Twenty years ago, during the night of 7 April 1998, Patrick Stevedores sacked its entire workforce in the most serious union-busting effort in decades, with the full support of the Howard government. Solidarity spoke to Bob Lee, a union delegate at Patrick at the time, and Glen Woods, then Deputy Branch Secretary of the Maritime Union of Australia (MUA) in Sydney about what happened.
How did the dispute begin?
Bob Lee: I was on my way to work and I heard over the radio that waterside workers had been locked out, dragged from their machines with guard dogs and security and taken off site. I got to work about 5.30am and they were all out the front. They had it well planned.
Glen Woods: Every port that was a Patrick’s port was closed down, they all got the sack.
What were Patrick and Chis Corrigan trying to do when they sacked the 1400 Patrick workers?
Bob: He wanted to do away with the MUA. Unionised labour wasn’t to his liking.
Glen: He also wanted to casualise the waterfront, pay no penalty rates, and have people on call 24 hours a day. He nearly succeeded in doing that after the dispute.
Given the Howard government’s backing for Patrick’s anti-union effort, what would the consequences have been if MUA had lost?
Glen: There would have been no transport workers union, no CFMEU, they would have deregistered all of them. It was a massive win for the MUA to prevent that.
What was the solidarity and support for the MUA like?
Glen: Massive—every union supported the MUA. We had a rally in Sydney on Good Friday that marched from Town Hall to Darling Harbour, and the crowd was still coming down Sussex St into Darling Harbour when the majority had reached the finish. It was enormous.
There was a picket line, a “peaceful assembly” down at the docks 24 hours a day. Someone from another union would run it because MUA officials got subpoenaed off the picket line.
They had a phone tree to contact people and more people would turn up when needed.
Bob: It galvanised young blokes into being the great trade unionists they are today. Because they saw what you could do if you stuck together.
At Port Botany in Sydney, every afternoon, if there was bread left over or cakes the bread shop would bring it to the picket line. The butchers would bring sausages and pies.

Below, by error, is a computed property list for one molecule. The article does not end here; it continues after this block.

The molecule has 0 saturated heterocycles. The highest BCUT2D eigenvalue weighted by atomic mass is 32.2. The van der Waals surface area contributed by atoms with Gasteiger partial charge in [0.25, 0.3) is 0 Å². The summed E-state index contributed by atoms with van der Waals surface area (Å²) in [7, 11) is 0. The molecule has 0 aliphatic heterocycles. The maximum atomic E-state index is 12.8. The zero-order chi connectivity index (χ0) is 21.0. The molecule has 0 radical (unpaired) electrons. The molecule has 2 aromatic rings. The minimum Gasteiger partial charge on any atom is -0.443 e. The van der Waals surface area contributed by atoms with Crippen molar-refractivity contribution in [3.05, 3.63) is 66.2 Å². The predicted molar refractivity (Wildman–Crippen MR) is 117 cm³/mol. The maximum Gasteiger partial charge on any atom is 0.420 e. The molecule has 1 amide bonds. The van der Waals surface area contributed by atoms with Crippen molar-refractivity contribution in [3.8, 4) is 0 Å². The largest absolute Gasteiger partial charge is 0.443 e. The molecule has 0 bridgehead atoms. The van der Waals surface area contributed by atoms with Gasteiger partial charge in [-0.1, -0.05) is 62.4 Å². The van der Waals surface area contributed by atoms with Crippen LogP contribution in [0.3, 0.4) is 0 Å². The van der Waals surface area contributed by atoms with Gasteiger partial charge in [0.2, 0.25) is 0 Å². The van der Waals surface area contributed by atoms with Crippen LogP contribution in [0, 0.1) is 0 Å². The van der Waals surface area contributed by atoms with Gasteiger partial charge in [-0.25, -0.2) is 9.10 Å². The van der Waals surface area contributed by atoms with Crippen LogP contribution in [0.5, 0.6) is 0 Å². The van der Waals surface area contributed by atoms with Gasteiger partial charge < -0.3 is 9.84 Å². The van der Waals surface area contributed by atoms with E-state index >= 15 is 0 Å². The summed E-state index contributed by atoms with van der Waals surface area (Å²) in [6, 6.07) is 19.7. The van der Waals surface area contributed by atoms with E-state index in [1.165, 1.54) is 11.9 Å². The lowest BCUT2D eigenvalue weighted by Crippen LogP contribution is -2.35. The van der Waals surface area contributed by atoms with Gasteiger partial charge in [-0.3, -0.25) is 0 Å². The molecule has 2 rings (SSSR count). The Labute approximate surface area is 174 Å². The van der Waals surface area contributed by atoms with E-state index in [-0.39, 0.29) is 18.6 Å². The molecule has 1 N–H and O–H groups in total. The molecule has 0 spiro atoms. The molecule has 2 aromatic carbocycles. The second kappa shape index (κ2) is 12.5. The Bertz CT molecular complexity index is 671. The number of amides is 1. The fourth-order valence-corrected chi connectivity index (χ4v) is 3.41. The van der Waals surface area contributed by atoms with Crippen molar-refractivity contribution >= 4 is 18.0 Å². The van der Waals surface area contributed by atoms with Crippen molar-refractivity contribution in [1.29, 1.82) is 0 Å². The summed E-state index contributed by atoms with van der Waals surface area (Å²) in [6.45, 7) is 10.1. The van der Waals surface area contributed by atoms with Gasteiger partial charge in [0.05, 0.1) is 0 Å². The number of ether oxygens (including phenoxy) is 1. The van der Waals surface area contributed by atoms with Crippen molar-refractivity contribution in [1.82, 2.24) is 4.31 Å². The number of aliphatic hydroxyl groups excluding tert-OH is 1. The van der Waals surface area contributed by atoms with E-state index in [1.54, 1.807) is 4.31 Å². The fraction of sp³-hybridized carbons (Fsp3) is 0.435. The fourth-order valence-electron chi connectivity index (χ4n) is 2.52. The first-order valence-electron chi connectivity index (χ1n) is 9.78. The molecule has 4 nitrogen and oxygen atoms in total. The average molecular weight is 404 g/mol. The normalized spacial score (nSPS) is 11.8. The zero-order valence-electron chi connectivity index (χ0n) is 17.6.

How did the workers eventually get their jobs back?
Glen: It went to the Federal Court, and we lost the first case and then we appealed and won and the court said they had to be reinstated. Then the decision was upheld in the High Court.
Bob: But everything was transferred out of one company from Patrick’s no.1 to no. 2 or no. 3. The company still employing Patrick workers was insolvent. Corrigan still had money it was just transferred into a new sham company. They bled the accounts so that nobody could get any money at all. If you had long service leave or annual leave entitlements it was gone.
The MUA had to negotiate with Patrick to get all their annual leave back, their sick leave back, it went on for months and months.
So because Patrick’s sham restructure wasn’t overturned, although the workers were reinstated the MUA then lost conditions?
Bob: They let us go back to work, but working for no pay. I think it’s the first time a company’s been allowed to go back to work when it was in the red and we worked it back into the black. I went to creditor’s meetings to see if they were going to foreclose.
Glen: Because it was a 24 hour cycle out there they’d had a kitchen so you could get a meal. That was gone, there was not even tea and coffee. They tried to make it as hard as they could when you got back in so that you didn’t want to be there.
How did it feel when the dispute was over?
Glen: It was bittersweet. When the dispute was over Bob was one of the “undesirables” who didn’t go back in. There were 12 all around Australia. They said the rest of the workers could come in but we don’t want the union delegates.
Bob: I didn’t get my job back until two months after we went back.
Glen: It changed the whole face of the waterfront, the bosses gained confidence and decided to have a go at people and attack conditions. All the companies changed. But at the end the waterfront was still unionised.
For a full analysis of the dispute see Solidarity’s article written on the ten year anniversary here